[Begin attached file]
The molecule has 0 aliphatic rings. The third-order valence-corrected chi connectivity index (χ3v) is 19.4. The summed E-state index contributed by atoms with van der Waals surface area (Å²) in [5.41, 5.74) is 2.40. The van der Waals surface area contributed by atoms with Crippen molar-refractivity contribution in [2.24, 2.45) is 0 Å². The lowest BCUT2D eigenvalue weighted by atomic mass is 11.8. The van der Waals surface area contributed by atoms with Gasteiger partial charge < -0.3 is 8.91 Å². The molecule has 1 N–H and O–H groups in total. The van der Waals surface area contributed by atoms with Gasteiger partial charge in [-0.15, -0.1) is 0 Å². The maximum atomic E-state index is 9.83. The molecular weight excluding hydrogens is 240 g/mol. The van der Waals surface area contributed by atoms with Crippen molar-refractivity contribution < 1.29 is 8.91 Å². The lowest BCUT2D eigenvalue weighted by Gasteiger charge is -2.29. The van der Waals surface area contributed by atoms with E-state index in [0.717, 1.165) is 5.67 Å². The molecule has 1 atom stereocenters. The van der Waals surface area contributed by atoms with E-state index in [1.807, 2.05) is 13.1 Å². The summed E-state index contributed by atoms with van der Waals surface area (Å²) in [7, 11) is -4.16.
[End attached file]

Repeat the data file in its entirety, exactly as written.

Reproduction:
The molecule has 0 aliphatic rings. The third-order valence-corrected chi connectivity index (χ3v) is 19.4. The summed E-state index contributed by atoms with van der Waals surface area (Å²) in [5.41, 5.74) is 2.40. The van der Waals surface area contributed by atoms with Crippen molar-refractivity contribution in [2.24, 2.45) is 0 Å². The lowest BCUT2D eigenvalue weighted by atomic mass is 11.8. The van der Waals surface area contributed by atoms with Gasteiger partial charge < -0.3 is 8.91 Å². The molecule has 1 N–H and O–H groups in total. The van der Waals surface area contributed by atoms with Gasteiger partial charge in [-0.15, -0.1) is 0 Å². The maximum atomic E-state index is 9.83. The molecular weight excluding hydrogens is 240 g/mol. The van der Waals surface area contributed by atoms with Crippen molar-refractivity contribution < 1.29 is 8.91 Å². The lowest BCUT2D eigenvalue weighted by Gasteiger charge is -2.29. The van der Waals surface area contributed by atoms with E-state index in [0.717, 1.165) is 5.67 Å². The molecule has 1 atom stereocenters. The van der Waals surface area contributed by atoms with E-state index in [1.807, 2.05) is 13.1 Å². The summed E-state index contributed by atoms with van der Waals surface area (Å²) in [7, 11) is -4.16.